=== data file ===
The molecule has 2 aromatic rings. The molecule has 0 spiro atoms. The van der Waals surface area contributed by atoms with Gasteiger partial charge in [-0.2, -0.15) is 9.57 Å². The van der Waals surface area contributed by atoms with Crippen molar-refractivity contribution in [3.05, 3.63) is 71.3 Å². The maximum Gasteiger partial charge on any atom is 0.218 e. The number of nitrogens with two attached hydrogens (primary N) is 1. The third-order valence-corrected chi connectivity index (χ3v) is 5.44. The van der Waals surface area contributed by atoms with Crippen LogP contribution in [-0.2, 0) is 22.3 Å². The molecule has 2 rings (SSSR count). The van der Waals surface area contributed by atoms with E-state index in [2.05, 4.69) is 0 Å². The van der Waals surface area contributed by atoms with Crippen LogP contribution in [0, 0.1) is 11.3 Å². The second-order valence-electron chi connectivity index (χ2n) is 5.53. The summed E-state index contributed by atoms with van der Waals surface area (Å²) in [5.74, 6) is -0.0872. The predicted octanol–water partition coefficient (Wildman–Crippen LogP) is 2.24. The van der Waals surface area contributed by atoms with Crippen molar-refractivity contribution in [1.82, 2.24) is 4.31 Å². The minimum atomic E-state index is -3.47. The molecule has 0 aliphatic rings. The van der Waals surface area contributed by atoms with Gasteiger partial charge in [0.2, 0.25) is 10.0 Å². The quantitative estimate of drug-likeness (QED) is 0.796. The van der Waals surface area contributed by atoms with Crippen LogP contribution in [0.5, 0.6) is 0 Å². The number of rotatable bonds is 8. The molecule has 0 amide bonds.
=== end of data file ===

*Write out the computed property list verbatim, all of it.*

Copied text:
The molecule has 2 aromatic rings. The molecule has 0 spiro atoms. The van der Waals surface area contributed by atoms with Gasteiger partial charge in [-0.2, -0.15) is 9.57 Å². The van der Waals surface area contributed by atoms with Crippen molar-refractivity contribution in [3.05, 3.63) is 71.3 Å². The maximum Gasteiger partial charge on any atom is 0.218 e. The number of nitrogens with two attached hydrogens (primary N) is 1. The third-order valence-corrected chi connectivity index (χ3v) is 5.44. The van der Waals surface area contributed by atoms with Crippen LogP contribution in [-0.2, 0) is 22.3 Å². The molecule has 2 rings (SSSR count). The van der Waals surface area contributed by atoms with E-state index in [2.05, 4.69) is 0 Å². The van der Waals surface area contributed by atoms with Crippen LogP contribution in [0, 0.1) is 11.3 Å². The second-order valence-electron chi connectivity index (χ2n) is 5.53. The summed E-state index contributed by atoms with van der Waals surface area (Å²) in [5.74, 6) is -0.0872. The predicted octanol–water partition coefficient (Wildman–Crippen LogP) is 2.24. The van der Waals surface area contributed by atoms with Crippen molar-refractivity contribution in [1.82, 2.24) is 4.31 Å². The minimum atomic E-state index is -3.47. The molecule has 0 aliphatic rings. The van der Waals surface area contributed by atoms with Gasteiger partial charge in [0.2, 0.25) is 10.0 Å². The quantitative estimate of drug-likeness (QED) is 0.796. The van der Waals surface area contributed by atoms with Crippen LogP contribution in [0.5, 0.6) is 0 Å². The number of rotatable bonds is 8. The molecule has 0 amide bonds.